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Neonatal Intensive Care Unit

Autor:   •  November 7, 2012  •  Essay  •  545 Words (3 Pages)  •  1,317 Views

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NICU is the abbreviation for neonatal intensive care unit, which specializes in the care of the sick or premature newborns.

Interventions for care of these newborns date back as far as the 17th century. Hospitals started grouping these babies together in the hospital in 1922, and now it is called the NICU. The incubator was developed in the mid nineteenth century based on incubators used for chicken eggs. Dr. Stephanie Tarnier developed the first incubator (known as an isolette) in Paris to keep premature infants warm. Due to the falling birth rate in France, physicians started using the isolettes soon thereafter. The first official NICU, worldwide, was established in 1961 when a ventilator was used for a baby with breathing difficulties.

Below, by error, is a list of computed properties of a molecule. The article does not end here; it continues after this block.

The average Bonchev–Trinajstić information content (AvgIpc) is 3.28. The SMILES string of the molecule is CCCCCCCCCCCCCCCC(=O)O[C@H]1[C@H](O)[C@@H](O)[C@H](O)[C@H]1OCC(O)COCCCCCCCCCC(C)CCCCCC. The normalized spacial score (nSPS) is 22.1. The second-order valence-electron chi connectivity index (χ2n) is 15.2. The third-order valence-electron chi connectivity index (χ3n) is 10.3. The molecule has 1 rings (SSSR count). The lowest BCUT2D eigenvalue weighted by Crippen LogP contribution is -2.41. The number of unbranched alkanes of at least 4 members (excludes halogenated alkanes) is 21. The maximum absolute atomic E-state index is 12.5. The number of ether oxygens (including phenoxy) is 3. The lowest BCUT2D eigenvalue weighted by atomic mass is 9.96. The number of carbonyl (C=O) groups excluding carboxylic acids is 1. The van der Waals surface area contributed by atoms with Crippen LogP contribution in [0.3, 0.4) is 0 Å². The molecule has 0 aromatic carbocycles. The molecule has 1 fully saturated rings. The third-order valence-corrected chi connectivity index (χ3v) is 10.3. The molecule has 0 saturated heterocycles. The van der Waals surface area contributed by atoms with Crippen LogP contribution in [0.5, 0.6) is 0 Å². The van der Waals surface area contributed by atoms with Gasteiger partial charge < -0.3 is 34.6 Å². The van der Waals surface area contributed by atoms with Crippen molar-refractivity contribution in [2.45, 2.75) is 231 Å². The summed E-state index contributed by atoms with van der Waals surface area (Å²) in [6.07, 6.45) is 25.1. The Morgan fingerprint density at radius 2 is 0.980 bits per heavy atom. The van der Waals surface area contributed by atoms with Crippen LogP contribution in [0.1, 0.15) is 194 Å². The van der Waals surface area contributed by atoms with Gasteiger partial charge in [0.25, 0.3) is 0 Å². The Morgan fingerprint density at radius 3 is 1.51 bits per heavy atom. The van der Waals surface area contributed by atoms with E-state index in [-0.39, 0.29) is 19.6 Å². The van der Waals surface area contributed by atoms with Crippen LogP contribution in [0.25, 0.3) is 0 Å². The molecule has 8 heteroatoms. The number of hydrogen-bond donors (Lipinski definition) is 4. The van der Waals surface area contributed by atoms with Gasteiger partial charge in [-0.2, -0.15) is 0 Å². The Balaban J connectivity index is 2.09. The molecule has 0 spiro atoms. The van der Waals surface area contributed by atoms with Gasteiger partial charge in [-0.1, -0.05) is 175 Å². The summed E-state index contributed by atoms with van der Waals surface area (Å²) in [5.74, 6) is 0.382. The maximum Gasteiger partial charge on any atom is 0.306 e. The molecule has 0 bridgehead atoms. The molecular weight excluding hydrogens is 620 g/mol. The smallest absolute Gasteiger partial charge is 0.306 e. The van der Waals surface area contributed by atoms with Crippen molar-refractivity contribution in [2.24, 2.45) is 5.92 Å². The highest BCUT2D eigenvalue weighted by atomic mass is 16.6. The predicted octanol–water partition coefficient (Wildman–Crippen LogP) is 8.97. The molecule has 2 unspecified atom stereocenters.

Nurses that work in the NICU must be RNs and must have a certificate in Neonatal Resuscitation.

NICU concentrate on treating very small, premature, or congenitally ill babies. Some babies are from multiple births, but most are from babies that are born too early. Parents are encouraged to participate with care in the NICU. Gowns and masks are routinely worn and parents are taught to cuddle and have skin to skin contact with the baby (called Kangaroo care) which has been proven beneficial for all except the most frailest babies because this tends to exhaust the baby from handling and stimulation. Even sensors are used on these babies to measure SpO2 instead of continuously taking blood samples.

Complications for babies in the NICU are breathing difficulties, intraventricular hemorrhaging, necrotizing entercolitis, and infection. A high proportion of babies saved in the NICU grow up with disabilities such as cerebral palsy and learning difficulties.

Equipment used in the NICU is an incubator or isolette. The incubator can supply oxygen by a hood or nasal cannula, provide CPAP or


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